WASHINGTON — Lawmakers on the bicameral, bipartisan conference committee trying to arrive at a border security agreement met behind closed doors today with representatives from the Department of Homeland Security and Customs and Border Protection and other experts who “weren’t picking and choosing” a physical barrier or technology when pressed by legislators.
“But at one point several of us on both sides of the table said you can’t have it all and you can’t have it tomorrow. What’s the first thing you want to do? What’s the highest priority? They struggled with that because they didn’t want to break with the president, but it was clear to me and clear to most of us the highest priority is technology, getting it in place at ports of entry,” Sen. Dick Durbin (D-Ill.) said. “We can talk about barriers, fences, personnel beyond that, but let’s do what’s right to stop this drug epidemic in America.”
Durbin told reporters said he thought the top priority was technology, as officials said only 15 percent of trucks and 1.5 percent of passenger cars crossing the border are scanned for narcotics, weapons and human smuggling.
He said he didn’t know if $5.7 billion — the figure President Trump wants for a wall — will pay for those kinds of tech improvements, but “what can be justified as far as I’m concerned is an investment in technology.”
Sen. Richard Shelby (R-Ala.) said what he took from the meeting is “they need a comprehensive approach that’s multi-year, it’s not just this year, it’s going to take a number of years to secure our borders — need technology and need barriers and they need people.”
Sen. Shelley Moore Capito (R-W.Va.) echoed that it’s “three buckets that we’re looking at and what kind of prioritization, but also that we can’t do one without the other — we have to include everything.”
She described the meeting as highly participatory and informative. “I feel that we’ve taken a step forward and we are ready to now put the pencil on the papers and get back to work,” she added.
“Here’s one of the examples that one of the professionals gave us that I thought was really good. It’s something we can all relate to,” said Sen. John Hoeven (R-N.D.). “You know how you have the new camera where you put it in the doorbell, somebody comes to your front door and whether your home or even somewhere else you can look on your phone and see who’s at the door, right? That’s really helpful, isn’t it? That’s situational awareness. That’s really good. But if you don’t have a front door, they can just walk in, can’t they? You need a border barrier.”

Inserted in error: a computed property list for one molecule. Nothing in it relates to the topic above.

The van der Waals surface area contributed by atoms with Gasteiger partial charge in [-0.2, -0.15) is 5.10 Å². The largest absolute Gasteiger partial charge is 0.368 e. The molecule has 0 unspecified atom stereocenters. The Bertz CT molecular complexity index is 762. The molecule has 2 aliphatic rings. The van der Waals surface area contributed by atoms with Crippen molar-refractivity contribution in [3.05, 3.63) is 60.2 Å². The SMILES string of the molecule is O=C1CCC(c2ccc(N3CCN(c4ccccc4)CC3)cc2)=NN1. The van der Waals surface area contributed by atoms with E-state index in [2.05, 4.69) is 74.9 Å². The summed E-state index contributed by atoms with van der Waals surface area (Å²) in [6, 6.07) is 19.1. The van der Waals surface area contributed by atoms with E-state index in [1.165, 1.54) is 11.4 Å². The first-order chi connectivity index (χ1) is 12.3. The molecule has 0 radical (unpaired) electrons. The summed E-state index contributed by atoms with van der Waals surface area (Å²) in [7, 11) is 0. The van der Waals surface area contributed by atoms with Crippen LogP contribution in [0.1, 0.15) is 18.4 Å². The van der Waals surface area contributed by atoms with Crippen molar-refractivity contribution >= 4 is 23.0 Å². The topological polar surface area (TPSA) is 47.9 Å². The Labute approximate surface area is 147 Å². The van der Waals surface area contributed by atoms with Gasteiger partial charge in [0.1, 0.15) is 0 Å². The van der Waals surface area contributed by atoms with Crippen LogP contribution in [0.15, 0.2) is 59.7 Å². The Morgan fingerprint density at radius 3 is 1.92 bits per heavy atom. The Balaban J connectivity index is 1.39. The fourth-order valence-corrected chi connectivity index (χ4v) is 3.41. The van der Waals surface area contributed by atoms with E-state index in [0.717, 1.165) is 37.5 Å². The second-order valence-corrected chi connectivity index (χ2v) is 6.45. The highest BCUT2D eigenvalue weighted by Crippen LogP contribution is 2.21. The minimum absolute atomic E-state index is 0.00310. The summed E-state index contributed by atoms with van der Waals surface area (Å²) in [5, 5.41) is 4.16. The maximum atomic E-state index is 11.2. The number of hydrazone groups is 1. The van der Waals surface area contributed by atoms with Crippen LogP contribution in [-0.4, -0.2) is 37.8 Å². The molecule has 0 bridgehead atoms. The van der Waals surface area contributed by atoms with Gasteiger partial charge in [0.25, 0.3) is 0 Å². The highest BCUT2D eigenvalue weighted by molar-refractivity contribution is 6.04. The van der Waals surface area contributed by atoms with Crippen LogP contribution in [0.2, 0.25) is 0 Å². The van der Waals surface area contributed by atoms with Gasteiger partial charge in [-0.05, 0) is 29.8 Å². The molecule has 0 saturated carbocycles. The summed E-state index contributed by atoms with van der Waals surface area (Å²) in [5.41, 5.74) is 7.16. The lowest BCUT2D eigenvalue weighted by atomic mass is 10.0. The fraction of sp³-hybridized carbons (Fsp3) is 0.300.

Asked if he has confidence in a border deal being forged by the end of this week — enough time for procedural votes and House and Senate consideration before the Feb. 15 appropriations deadline — Shelby replied, “I’m working toward that goal. We are hopeful. The tone is good between the various members of the conferees. We are dealing in substance now, something we haven’t done before. I think today’s meeting showed that we need a comprehensive approach to this.”
Capito said the border officials told lawmakers that 90 percent of illicit drugs come through the ports of entry. “The point was made today that because of the better detection at the points of entry for illegal drugs that they are picking up more and more drugs, more and more drugs coming in not at the ports of entry but on the on unpatrolled areas of the border,” she said.
Shelby said he had a “nice talk” about progress with House Speaker Nancy Pelosi (D-Calif.). “I just said look, can we reach a yes on this, is there any way? Or are we wasting our time? She said no, keep working together and she said she would like to see a legislative solution the sooner the better.”